|Summer Market at Eugene Choo 2010|
|Renegade Craft Fair, San Fransisco, 2011|
Here are some recent blog posts that remind me that I've made the right decision for myself. I'm sure there are some tried and true summer art fairs out there, where the weather is balmy (not too hot, not too windy, but for sure sunny) and people attend in droves, generously supporting artists, understanding their price-points- not hesitating to buy a $40 mug because they know they will adore using this mug every day and that it's value will long outlast any of those cheap mass-produced mugs they bought at Ikea. Perhaps there is a magical art show out there in the world that is a guaranteed sure-sell, making the booth cost of $400 for the weekend, along with travel and shipping expenses totally worth all the effort of standing in a booth for 2 long days. But where this magical and perfect craft fair is, I know not.
It may seem with all the photos online and the organizer's who boast of 'best attended show yet!' or 'sales were up 25% from last year', that those shows do exist out there in the world. I'd love to hear about it, but generally speaking, I find most artist a little short about how the show went for them, as they are scrambling to pack up their work so they can get in the line up with their car to pack up the tent and all their stuff to be-line it for home. Probably, like me, they just want to get home, crack open a bottle of wine, pour themselves a bath and shed a few tears, promising themselves that this kind of humiliation doesn't have to happen next summer. That, yes, next summer will be different and the 'no shows this summer' will apply to them too.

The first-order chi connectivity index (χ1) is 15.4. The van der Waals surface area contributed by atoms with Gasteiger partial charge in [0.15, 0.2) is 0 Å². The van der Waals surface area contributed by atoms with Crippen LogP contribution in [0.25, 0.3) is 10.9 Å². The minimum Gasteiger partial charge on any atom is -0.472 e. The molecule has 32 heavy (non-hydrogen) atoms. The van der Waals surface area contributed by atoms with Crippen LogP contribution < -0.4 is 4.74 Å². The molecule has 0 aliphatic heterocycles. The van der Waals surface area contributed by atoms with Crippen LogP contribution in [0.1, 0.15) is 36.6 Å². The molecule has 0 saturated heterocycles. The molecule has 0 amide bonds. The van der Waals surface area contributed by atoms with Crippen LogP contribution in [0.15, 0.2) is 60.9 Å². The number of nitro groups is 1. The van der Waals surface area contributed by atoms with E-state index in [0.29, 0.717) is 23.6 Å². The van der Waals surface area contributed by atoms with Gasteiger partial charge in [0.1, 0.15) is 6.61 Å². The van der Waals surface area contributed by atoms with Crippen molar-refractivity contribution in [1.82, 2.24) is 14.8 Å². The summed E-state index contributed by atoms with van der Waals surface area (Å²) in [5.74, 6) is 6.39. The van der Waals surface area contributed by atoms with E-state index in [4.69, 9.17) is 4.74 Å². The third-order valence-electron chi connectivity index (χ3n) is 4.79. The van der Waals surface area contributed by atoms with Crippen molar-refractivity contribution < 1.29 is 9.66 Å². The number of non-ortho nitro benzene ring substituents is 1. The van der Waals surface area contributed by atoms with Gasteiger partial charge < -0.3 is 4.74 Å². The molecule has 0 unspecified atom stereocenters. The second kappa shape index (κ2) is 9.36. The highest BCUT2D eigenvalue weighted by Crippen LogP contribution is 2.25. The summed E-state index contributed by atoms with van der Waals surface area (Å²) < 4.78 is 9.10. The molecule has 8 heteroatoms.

And for those who do frequent summer craft fairs- be kind. Try to ask intelligent questions that can create an encouraging kind of conversation for an artist. Craft shows are not for the faint of heart- they require such a lot of time and energy- when the show doesn't go well, it can be such a disheartening and frustrating venture.
As for me, I'm hanging out with the boys for most of the rest of the summer. It's just too much stress for me to manage shows and family right now and I'm happy to give myself a break. I'll be making work for shops that hopefully will have good sales this summer. And my online shop is always open- no wind to blow my work over, no 'I can make this at a fraction of the cost' comments, no 'where do you sell your work?' (answer: 'Here. Right here and now!! Please buy from me now!!). Just a nice little online shop with work that ships to your front door!